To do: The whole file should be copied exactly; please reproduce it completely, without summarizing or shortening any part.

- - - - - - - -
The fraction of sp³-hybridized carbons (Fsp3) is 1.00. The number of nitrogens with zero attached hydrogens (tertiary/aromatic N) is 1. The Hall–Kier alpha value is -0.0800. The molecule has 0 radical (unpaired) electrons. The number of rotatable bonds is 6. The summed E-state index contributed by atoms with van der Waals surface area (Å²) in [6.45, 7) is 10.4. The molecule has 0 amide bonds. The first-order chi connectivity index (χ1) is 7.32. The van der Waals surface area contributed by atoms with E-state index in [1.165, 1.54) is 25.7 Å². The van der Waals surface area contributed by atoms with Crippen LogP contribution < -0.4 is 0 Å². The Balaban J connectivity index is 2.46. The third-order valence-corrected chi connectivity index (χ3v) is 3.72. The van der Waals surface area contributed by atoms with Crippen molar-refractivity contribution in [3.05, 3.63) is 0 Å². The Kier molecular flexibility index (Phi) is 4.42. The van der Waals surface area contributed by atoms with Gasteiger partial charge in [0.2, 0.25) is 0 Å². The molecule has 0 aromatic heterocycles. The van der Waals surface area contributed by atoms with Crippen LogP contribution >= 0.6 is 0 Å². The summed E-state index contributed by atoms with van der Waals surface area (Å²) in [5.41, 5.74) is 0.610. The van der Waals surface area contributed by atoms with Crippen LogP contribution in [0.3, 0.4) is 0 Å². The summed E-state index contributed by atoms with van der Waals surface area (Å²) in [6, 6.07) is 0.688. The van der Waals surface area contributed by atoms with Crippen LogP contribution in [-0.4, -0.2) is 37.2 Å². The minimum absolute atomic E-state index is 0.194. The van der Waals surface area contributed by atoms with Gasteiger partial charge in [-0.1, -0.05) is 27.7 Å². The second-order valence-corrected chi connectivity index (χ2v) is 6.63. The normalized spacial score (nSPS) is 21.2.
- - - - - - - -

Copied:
The fraction of sp³-hybridized carbons (Fsp3) is 1.00. The number of nitrogens with zero attached hydrogens (tertiary/aromatic N) is 1. The Hall–Kier alpha value is -0.0800. The molecule has 0 radical (unpaired) electrons. The number of rotatable bonds is 6. The summed E-state index contributed by atoms with van der Waals surface area (Å²) in [6.45, 7) is 10.4. The molecule has 0 amide bonds. The first-order chi connectivity index (χ1) is 7.32. The van der Waals surface area contributed by atoms with E-state index in [1.165, 1.54) is 25.7 Å². The van der Waals surface area contributed by atoms with Crippen LogP contribution < -0.4 is 0 Å². The Balaban J connectivity index is 2.46. The third-order valence-corrected chi connectivity index (χ3v) is 3.72. The van der Waals surface area contributed by atoms with Crippen molar-refractivity contribution in [3.05, 3.63) is 0 Å². The Kier molecular flexibility index (Phi) is 4.42. The van der Waals surface area contributed by atoms with Gasteiger partial charge in [0.2, 0.25) is 0 Å². The molecule has 0 aromatic heterocycles. The van der Waals surface area contributed by atoms with Crippen LogP contribution >= 0.6 is 0 Å². The summed E-state index contributed by atoms with van der Waals surface area (Å²) in [5.41, 5.74) is 0.610. The van der Waals surface area contributed by atoms with Crippen LogP contribution in [0.3, 0.4) is 0 Å². The summed E-state index contributed by atoms with van der Waals surface area (Å²) in [6, 6.07) is 0.688. The van der Waals surface area contributed by atoms with Crippen LogP contribution in [-0.4, -0.2) is 37.2 Å². The minimum absolute atomic E-state index is 0.194. The van der Waals surface area contributed by atoms with Gasteiger partial charge in [-0.1, -0.05) is 27.7 Å². The second-order valence-corrected chi connectivity index (χ2v) is 6.63. The normalized spacial score (nSPS) is 21.2.